Posts Tagged ‘golf’

Over the past fifteen years a huge emphasis has been placed on health and fitness. Most of us are very aware that we influence our health through diet and exercise. Usually, health professionals tend to encourage individuals to eat a healthy diet and improve upon fitness components such as cardiovascular health, muscular strength, muscular endurance, flexibility, as well as body composition. As a result, most of us who exercise focus on these areas and while they are all important to consider, these components exclude a few pieces to the complete puzzle of health.

Perhaps the piece of the puzzle that ties together all other components of health and fitness is the quality of movement. Some professionals, including myself, would argue that without good movement none of the components above are of much importance. I have observed very few people who move without compensations. Compensations often occur because we spend our day in less than ideal positions such as sitting, driving or using the same motion repetitively in sporting activities. While it is true that in order to be healthy you need to eat the right foods, have a strong heart, have strong capable muscles, and keep your body fat relatively low, if the movement patterns we use on a daily basis are compensatory, long term exercise may be deterred because of pain or a lack of desire to move.

For example, someone with knee pain who needs to improve their cardiovascular fitness may not be able to walk on a treadmill or ride a bike because of discomfort. While this individual’s pain may have come from an acute injury, it is also possible that this person’s knee pain could have been caused by movement compensations throughout their lifetime. None the less, this individual’s knee pain could prevent them from reaching their goals of improving cardiovascular fitness. Perhaps this highlights that our path to moving often should first include moving well.

The first step to moving well is to get out of pain. If you are in pain, you should consult a doctor or a physical therapist. Hopefully, you do not have pain. If you are not in pain, it may be a good idea to get a movement assessment by an individual who understand movement compensations and corrective exercise.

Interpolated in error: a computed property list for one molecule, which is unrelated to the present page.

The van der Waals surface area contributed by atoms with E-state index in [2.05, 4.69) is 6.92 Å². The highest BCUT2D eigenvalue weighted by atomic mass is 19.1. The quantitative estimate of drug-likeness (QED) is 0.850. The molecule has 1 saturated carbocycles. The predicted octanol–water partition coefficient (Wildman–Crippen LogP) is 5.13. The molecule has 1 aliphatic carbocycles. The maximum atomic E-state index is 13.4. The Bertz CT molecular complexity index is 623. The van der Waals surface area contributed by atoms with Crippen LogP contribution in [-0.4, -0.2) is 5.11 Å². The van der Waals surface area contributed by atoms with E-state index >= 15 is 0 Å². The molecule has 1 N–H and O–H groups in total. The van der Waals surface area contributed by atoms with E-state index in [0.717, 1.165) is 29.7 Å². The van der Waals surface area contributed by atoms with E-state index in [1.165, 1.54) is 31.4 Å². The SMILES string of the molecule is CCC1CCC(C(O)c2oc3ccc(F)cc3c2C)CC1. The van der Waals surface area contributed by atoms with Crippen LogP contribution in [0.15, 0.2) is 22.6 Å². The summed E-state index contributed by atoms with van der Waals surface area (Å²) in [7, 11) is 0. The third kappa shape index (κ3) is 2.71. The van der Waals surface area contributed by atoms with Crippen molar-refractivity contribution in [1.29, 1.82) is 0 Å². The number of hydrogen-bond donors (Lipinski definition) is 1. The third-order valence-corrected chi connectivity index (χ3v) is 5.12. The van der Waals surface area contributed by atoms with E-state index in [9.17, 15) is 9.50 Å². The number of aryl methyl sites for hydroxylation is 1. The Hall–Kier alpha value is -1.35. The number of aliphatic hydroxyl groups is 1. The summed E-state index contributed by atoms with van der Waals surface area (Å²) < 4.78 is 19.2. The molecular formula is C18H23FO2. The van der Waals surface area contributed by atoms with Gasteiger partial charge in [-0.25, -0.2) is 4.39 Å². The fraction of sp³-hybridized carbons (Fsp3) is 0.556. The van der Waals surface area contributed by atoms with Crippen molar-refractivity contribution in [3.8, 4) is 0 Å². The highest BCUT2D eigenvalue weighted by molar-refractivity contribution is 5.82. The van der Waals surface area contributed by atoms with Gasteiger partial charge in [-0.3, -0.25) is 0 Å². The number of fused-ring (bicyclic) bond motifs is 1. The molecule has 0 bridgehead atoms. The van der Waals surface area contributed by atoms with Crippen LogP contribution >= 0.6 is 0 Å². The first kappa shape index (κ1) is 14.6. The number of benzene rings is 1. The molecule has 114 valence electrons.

Understanding how people move and how to address movement dysfunction through corrective exercise can enhance an individual’s workout, athletic performance and quality of life. Corrective exercise programs can be designed to supplement an individual’s current workout program whether that person is exercising on their own or with a trainer and can also be designed to bridge the gap between physical activity and a return to every day movement in life and sporting activities.

Here is the first article I wrote for the Highlands Newspaper a few years back….I thought I’d share it.

Research shows us that the number one reported reason for physical inactivity among adults is the lack of time to exercise. Most adults are conflicted with working and raising families either in single parent homes or homes which both parents work. Many adults spend their days commuting to work and dragging their children across town to school and extracurricular activities. By the end of the day, most people just do not have time to exercise…Supposedly…
I have two arguments with research regarding this issue and it stems from the fact that the research is based on the individual’s perception of their time. My first argument is that we all only have 24 hours in a day and most people have numerous activities that fill their day. Yet there are plenty of people who get the recommended amount of exercise each week. There are CEO’s of major companies who work long hours, raise families and still manage to squeeze in sufficient amounts of exercise. I see super mom’s and super dad’s all the time who run a small business, work at a school, or work for private companies that find a way to make time for exercise. So, why can’t everyone find time to exercise?